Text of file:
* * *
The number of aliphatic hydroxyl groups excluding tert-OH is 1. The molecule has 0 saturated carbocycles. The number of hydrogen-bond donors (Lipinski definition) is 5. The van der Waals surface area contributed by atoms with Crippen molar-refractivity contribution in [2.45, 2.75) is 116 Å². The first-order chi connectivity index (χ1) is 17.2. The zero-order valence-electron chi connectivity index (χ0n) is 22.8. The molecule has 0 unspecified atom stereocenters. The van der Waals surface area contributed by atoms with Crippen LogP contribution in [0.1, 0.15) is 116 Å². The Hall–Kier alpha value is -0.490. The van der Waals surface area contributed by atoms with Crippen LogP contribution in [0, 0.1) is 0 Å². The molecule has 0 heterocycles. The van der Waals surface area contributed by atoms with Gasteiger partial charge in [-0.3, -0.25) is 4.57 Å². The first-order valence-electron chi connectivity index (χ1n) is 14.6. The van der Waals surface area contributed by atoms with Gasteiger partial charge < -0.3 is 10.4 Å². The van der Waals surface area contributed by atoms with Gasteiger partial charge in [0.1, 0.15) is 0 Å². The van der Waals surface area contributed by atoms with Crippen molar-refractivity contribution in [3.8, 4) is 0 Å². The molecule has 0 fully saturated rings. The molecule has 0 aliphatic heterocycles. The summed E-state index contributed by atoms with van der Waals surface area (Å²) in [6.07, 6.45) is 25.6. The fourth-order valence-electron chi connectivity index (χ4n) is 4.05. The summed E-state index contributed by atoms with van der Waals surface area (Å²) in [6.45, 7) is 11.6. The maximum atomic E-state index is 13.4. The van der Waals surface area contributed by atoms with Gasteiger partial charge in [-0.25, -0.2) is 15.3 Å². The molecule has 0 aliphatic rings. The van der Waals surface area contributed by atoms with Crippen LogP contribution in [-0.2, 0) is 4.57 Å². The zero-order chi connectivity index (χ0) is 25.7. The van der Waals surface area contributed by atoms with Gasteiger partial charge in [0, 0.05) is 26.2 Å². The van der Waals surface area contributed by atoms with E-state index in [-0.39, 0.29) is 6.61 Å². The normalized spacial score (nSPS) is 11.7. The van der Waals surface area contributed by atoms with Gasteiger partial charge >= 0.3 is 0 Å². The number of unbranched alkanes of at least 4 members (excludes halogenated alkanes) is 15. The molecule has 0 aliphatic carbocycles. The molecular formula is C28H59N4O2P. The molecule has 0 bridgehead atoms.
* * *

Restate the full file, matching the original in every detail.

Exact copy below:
The number of aliphatic hydroxyl groups excluding tert-OH is 1. The molecule has 0 saturated carbocycles. The number of hydrogen-bond donors (Lipinski definition) is 5. The van der Waals surface area contributed by atoms with Crippen molar-refractivity contribution in [2.45, 2.75) is 116 Å². The first-order chi connectivity index (χ1) is 17.2. The zero-order valence-electron chi connectivity index (χ0n) is 22.8. The molecule has 0 unspecified atom stereocenters. The van der Waals surface area contributed by atoms with Crippen LogP contribution in [0.1, 0.15) is 116 Å². The Hall–Kier alpha value is -0.490. The van der Waals surface area contributed by atoms with Crippen LogP contribution in [0, 0.1) is 0 Å². The molecule has 0 heterocycles. The van der Waals surface area contributed by atoms with Gasteiger partial charge in [-0.3, -0.25) is 4.57 Å². The first-order valence-electron chi connectivity index (χ1n) is 14.6. The van der Waals surface area contributed by atoms with Gasteiger partial charge < -0.3 is 10.4 Å². The van der Waals surface area contributed by atoms with Gasteiger partial charge in [0.1, 0.15) is 0 Å². The van der Waals surface area contributed by atoms with Crippen molar-refractivity contribution in [3.8, 4) is 0 Å². The molecule has 0 fully saturated rings. The molecule has 0 aliphatic heterocycles. The summed E-state index contributed by atoms with van der Waals surface area (Å²) in [6.07, 6.45) is 25.6. The fourth-order valence-electron chi connectivity index (χ4n) is 4.05. The summed E-state index contributed by atoms with van der Waals surface area (Å²) in [6.45, 7) is 11.6. The maximum atomic E-state index is 13.4. The van der Waals surface area contributed by atoms with Gasteiger partial charge in [-0.25, -0.2) is 15.3 Å². The molecule has 0 aliphatic rings. The van der Waals surface area contributed by atoms with Crippen LogP contribution in [-0.2, 0) is 4.57 Å². The zero-order chi connectivity index (χ0) is 25.7. The van der Waals surface area contributed by atoms with Gasteiger partial charge in [0, 0.05) is 26.2 Å². The van der Waals surface area contributed by atoms with E-state index in [-0.39, 0.29) is 6.61 Å². The normalized spacial score (nSPS) is 11.7. The van der Waals surface area contributed by atoms with Gasteiger partial charge >= 0.3 is 0 Å². The number of unbranched alkanes of at least 4 members (excludes halogenated alkanes) is 15. The molecule has 0 aliphatic carbocycles. The molecular formula is C28H59N4O2P. The molecule has 0 bridgehead atoms.